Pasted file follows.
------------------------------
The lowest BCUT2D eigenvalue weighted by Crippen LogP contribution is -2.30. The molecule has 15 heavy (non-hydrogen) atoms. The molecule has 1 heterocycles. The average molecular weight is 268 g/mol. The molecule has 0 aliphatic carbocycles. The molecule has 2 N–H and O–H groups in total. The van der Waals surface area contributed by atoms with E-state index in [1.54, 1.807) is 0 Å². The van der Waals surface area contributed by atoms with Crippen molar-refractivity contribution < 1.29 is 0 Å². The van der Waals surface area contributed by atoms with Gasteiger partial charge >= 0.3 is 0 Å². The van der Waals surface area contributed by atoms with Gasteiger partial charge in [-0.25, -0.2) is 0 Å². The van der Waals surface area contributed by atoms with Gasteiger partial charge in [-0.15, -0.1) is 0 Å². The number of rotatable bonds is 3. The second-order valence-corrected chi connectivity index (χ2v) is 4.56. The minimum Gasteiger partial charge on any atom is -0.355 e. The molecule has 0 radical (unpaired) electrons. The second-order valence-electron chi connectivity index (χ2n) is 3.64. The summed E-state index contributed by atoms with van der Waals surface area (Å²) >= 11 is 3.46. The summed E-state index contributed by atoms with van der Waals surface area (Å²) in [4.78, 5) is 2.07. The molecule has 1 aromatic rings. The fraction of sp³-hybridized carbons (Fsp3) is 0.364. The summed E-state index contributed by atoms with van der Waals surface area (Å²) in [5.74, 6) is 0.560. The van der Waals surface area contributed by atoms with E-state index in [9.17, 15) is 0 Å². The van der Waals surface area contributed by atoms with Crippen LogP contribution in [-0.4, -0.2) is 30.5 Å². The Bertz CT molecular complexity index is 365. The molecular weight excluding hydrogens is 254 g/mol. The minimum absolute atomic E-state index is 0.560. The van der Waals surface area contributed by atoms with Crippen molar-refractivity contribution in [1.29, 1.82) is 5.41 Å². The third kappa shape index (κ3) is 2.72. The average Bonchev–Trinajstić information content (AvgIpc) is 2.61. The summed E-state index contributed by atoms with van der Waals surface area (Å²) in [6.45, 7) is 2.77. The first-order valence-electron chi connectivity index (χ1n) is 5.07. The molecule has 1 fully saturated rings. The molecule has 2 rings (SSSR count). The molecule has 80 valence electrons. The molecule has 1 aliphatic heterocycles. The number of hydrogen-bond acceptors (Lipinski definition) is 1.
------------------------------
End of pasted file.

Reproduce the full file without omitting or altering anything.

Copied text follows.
The lowest BCUT2D eigenvalue weighted by Crippen LogP contribution is -2.30. The molecule has 15 heavy (non-hydrogen) atoms. The molecule has 1 heterocycles. The average molecular weight is 268 g/mol. The molecule has 0 aliphatic carbocycles. The molecule has 2 N–H and O–H groups in total. The van der Waals surface area contributed by atoms with E-state index in [1.54, 1.807) is 0 Å². The van der Waals surface area contributed by atoms with Crippen molar-refractivity contribution < 1.29 is 0 Å². The van der Waals surface area contributed by atoms with Gasteiger partial charge >= 0.3 is 0 Å². The van der Waals surface area contributed by atoms with Gasteiger partial charge in [-0.25, -0.2) is 0 Å². The van der Waals surface area contributed by atoms with Gasteiger partial charge in [-0.15, -0.1) is 0 Å². The number of rotatable bonds is 3. The second-order valence-corrected chi connectivity index (χ2v) is 4.56. The minimum Gasteiger partial charge on any atom is -0.355 e. The molecule has 0 radical (unpaired) electrons. The second-order valence-electron chi connectivity index (χ2n) is 3.64. The summed E-state index contributed by atoms with van der Waals surface area (Å²) >= 11 is 3.46. The summed E-state index contributed by atoms with van der Waals surface area (Å²) in [4.78, 5) is 2.07. The molecule has 1 aromatic rings. The fraction of sp³-hybridized carbons (Fsp3) is 0.364. The summed E-state index contributed by atoms with van der Waals surface area (Å²) in [5.74, 6) is 0.560. The van der Waals surface area contributed by atoms with E-state index in [9.17, 15) is 0 Å². The van der Waals surface area contributed by atoms with Crippen LogP contribution in [-0.4, -0.2) is 30.5 Å². The Bertz CT molecular complexity index is 365. The molecular weight excluding hydrogens is 254 g/mol. The minimum absolute atomic E-state index is 0.560. The van der Waals surface area contributed by atoms with Crippen molar-refractivity contribution in [1.29, 1.82) is 5.41 Å². The third kappa shape index (κ3) is 2.72. The average Bonchev–Trinajstić information content (AvgIpc) is 2.61. The summed E-state index contributed by atoms with van der Waals surface area (Å²) in [6.45, 7) is 2.77. The first-order valence-electron chi connectivity index (χ1n) is 5.07. The molecule has 1 fully saturated rings. The molecule has 2 rings (SSSR count). The molecule has 80 valence electrons. The molecule has 1 aliphatic heterocycles. The number of hydrogen-bond acceptors (Lipinski definition) is 1.